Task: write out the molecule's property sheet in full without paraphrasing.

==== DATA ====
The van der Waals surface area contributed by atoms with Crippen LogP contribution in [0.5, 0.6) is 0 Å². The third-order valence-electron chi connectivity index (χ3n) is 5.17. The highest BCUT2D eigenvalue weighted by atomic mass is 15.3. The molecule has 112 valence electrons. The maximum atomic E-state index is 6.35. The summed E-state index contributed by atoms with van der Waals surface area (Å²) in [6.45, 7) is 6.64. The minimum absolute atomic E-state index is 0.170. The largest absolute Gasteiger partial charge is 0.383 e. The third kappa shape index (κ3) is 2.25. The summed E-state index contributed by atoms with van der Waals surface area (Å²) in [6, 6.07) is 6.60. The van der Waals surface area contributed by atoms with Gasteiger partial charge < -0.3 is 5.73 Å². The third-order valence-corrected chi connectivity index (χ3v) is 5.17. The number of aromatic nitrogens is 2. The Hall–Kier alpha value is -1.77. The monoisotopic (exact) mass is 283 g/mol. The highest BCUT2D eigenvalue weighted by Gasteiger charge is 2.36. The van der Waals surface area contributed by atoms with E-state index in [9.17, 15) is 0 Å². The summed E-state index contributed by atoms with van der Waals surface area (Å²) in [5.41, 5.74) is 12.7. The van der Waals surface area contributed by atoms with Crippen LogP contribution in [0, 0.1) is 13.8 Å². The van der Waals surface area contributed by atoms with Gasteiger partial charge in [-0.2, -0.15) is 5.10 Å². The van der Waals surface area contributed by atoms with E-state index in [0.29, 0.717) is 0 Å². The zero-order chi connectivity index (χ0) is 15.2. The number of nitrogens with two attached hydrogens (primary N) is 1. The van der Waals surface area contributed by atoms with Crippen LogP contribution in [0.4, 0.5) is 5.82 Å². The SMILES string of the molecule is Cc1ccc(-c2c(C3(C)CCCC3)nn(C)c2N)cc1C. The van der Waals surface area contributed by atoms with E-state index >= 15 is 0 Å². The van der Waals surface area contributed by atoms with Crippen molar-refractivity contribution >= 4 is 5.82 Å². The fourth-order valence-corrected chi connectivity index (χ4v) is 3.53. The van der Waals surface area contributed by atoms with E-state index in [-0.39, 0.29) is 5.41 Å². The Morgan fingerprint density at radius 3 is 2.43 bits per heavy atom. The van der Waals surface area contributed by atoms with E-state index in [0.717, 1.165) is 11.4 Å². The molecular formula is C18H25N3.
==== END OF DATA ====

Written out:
The van der Waals surface area contributed by atoms with Crippen LogP contribution in [0.5, 0.6) is 0 Å². The third-order valence-electron chi connectivity index (χ3n) is 5.17. The highest BCUT2D eigenvalue weighted by atomic mass is 15.3. The molecule has 112 valence electrons. The maximum atomic E-state index is 6.35. The summed E-state index contributed by atoms with van der Waals surface area (Å²) in [6.45, 7) is 6.64. The minimum absolute atomic E-state index is 0.170. The largest absolute Gasteiger partial charge is 0.383 e. The third kappa shape index (κ3) is 2.25. The summed E-state index contributed by atoms with van der Waals surface area (Å²) in [6, 6.07) is 6.60. The van der Waals surface area contributed by atoms with Gasteiger partial charge < -0.3 is 5.73 Å². The third-order valence-corrected chi connectivity index (χ3v) is 5.17. The number of aromatic nitrogens is 2. The Hall–Kier alpha value is -1.77. The monoisotopic (exact) mass is 283 g/mol. The highest BCUT2D eigenvalue weighted by Gasteiger charge is 2.36. The van der Waals surface area contributed by atoms with E-state index in [9.17, 15) is 0 Å². The summed E-state index contributed by atoms with van der Waals surface area (Å²) in [5.41, 5.74) is 12.7. The van der Waals surface area contributed by atoms with Crippen LogP contribution in [0, 0.1) is 13.8 Å². The van der Waals surface area contributed by atoms with Gasteiger partial charge in [-0.2, -0.15) is 5.10 Å². The van der Waals surface area contributed by atoms with E-state index in [0.29, 0.717) is 0 Å². The zero-order chi connectivity index (χ0) is 15.2. The number of nitrogens with two attached hydrogens (primary N) is 1. The van der Waals surface area contributed by atoms with Crippen LogP contribution in [0.4, 0.5) is 5.82 Å². The SMILES string of the molecule is Cc1ccc(-c2c(C3(C)CCCC3)nn(C)c2N)cc1C. The van der Waals surface area contributed by atoms with E-state index >= 15 is 0 Å². The van der Waals surface area contributed by atoms with Crippen molar-refractivity contribution >= 4 is 5.82 Å². The fourth-order valence-corrected chi connectivity index (χ4v) is 3.53. The van der Waals surface area contributed by atoms with E-state index in [-0.39, 0.29) is 5.41 Å². The Morgan fingerprint density at radius 3 is 2.43 bits per heavy atom. The van der Waals surface area contributed by atoms with E-state index in [0.717, 1.165) is 11.4 Å². The molecular formula is C18H25N3.